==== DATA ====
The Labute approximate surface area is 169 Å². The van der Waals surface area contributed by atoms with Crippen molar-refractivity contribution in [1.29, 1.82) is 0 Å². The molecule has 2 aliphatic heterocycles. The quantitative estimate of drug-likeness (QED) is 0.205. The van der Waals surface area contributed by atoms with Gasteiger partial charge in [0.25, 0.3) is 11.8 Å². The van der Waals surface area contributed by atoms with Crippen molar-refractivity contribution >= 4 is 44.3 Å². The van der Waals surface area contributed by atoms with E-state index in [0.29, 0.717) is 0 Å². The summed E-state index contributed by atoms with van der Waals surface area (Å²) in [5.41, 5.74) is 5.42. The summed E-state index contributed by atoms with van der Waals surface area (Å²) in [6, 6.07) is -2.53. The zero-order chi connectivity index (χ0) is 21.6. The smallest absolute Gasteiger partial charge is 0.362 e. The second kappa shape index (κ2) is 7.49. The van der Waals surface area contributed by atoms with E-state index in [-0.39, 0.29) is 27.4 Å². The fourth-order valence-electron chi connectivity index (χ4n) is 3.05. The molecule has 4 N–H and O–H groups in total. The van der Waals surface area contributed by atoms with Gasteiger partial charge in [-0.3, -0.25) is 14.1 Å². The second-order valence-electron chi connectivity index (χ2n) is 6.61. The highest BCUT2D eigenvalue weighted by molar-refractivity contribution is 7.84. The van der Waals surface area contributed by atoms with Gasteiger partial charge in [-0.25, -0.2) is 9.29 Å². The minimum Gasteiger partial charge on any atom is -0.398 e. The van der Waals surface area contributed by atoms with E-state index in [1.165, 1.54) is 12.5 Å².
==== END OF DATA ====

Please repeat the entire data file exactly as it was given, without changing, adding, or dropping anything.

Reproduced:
The Labute approximate surface area is 169 Å². The van der Waals surface area contributed by atoms with Crippen molar-refractivity contribution in [1.29, 1.82) is 0 Å². The molecule has 2 aliphatic heterocycles. The quantitative estimate of drug-likeness (QED) is 0.205. The van der Waals surface area contributed by atoms with Gasteiger partial charge in [0.25, 0.3) is 11.8 Å². The van der Waals surface area contributed by atoms with Crippen molar-refractivity contribution >= 4 is 44.3 Å². The van der Waals surface area contributed by atoms with E-state index in [0.29, 0.717) is 0 Å². The summed E-state index contributed by atoms with van der Waals surface area (Å²) in [5.41, 5.74) is 5.42. The summed E-state index contributed by atoms with van der Waals surface area (Å²) in [6, 6.07) is -2.53. The zero-order chi connectivity index (χ0) is 21.6. The smallest absolute Gasteiger partial charge is 0.362 e. The second kappa shape index (κ2) is 7.49. The van der Waals surface area contributed by atoms with E-state index in [-0.39, 0.29) is 27.4 Å². The fourth-order valence-electron chi connectivity index (χ4n) is 3.05. The molecule has 4 N–H and O–H groups in total. The van der Waals surface area contributed by atoms with Gasteiger partial charge in [-0.3, -0.25) is 14.1 Å². The second-order valence-electron chi connectivity index (χ2n) is 6.61. The highest BCUT2D eigenvalue weighted by molar-refractivity contribution is 7.84. The van der Waals surface area contributed by atoms with Gasteiger partial charge in [-0.25, -0.2) is 9.29 Å². The minimum Gasteiger partial charge on any atom is -0.398 e. The van der Waals surface area contributed by atoms with E-state index in [1.165, 1.54) is 12.5 Å².